So . . . I hope they don’t leave that question hanging like that. Because “that’s just wrong,” as my son would say.

Update: So now they're firing Hotch and putting Prentiss in charge because the team is "out of control" and "has lost sight of the big picture"? Which big picture? The one where they are just exactly like the evil murderers they "hunt"? I sure hope this last show was purely a tease for the fall season and we get Hotch back in control. Unbelievable!

04 May 2007

Slow Learner

Freshman Composition is the toughest class I teach. I don't know anyone who teaches it regularly who is ever entirely satisfied with any particular semester. The highest praise I've ever heard has been "It was okay, but . . ." I'm not sure why this is the case, except that there is so much we need to accomplish in just one or two semesters, and because teaching writing is not teaching information but teaching skills and performance, and the same techniques never work quite the same way with different students and even different mixes of students. After a few years one learns never to assume that because an activity was a stellar success this semester it will infallibly work the next. And there is always the matter of which readings will be most accessible, challenging, and helpful for each skill being taught; the book edition is likely different, with one's favorite readings no longer available, or one wonders if the students might respond better to different topics . . .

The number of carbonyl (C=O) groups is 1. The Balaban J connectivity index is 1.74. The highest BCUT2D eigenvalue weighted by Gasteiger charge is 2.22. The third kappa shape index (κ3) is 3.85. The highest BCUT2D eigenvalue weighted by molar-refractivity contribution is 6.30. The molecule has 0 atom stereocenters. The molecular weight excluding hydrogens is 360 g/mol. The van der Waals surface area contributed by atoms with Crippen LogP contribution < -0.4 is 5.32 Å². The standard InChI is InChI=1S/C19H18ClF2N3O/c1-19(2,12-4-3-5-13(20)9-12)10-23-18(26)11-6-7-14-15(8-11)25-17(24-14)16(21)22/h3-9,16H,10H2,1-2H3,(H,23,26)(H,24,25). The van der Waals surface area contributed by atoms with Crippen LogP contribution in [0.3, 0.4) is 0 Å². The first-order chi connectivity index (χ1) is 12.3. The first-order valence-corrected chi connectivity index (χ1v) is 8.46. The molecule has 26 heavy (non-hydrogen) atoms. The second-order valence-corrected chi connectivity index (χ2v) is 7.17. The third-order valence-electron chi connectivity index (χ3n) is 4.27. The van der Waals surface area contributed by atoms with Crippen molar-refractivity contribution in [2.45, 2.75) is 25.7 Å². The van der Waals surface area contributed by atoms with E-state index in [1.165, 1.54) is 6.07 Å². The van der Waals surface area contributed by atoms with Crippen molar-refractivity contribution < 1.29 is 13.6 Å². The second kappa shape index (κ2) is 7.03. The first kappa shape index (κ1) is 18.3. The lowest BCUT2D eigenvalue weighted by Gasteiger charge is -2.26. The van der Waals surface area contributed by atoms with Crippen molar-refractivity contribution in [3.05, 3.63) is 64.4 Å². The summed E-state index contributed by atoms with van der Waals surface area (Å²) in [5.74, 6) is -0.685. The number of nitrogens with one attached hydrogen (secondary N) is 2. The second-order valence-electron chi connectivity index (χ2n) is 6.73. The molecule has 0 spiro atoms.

However, there are of course basic concepts one always addresses; it's the how, not the what, that causes our angst. I developed a basic structure years ago which I find the most helpful in building those concepts over the semester. (There is, of course, no textbook which follows this structure and/or defines its parts the way I do.) So every summer as I plan for the fall, I jot down this structure and then begin inserting specific assignments, activities, etc. into the daily schedule. Usually I'll forget part of the structure at first and have to start the planning over; then during the semester I'll forget that I had a handout or activity that would probably have helped this particular class with some specific skill until we're well past that point. In other words, I'm thoroughly organized but don't always remember that I am.

(I understand this is a quality of intuitive types. It's not bad, really, just inconvenient, kind of like having no concept of time, another intuitive trait I muddle along with.)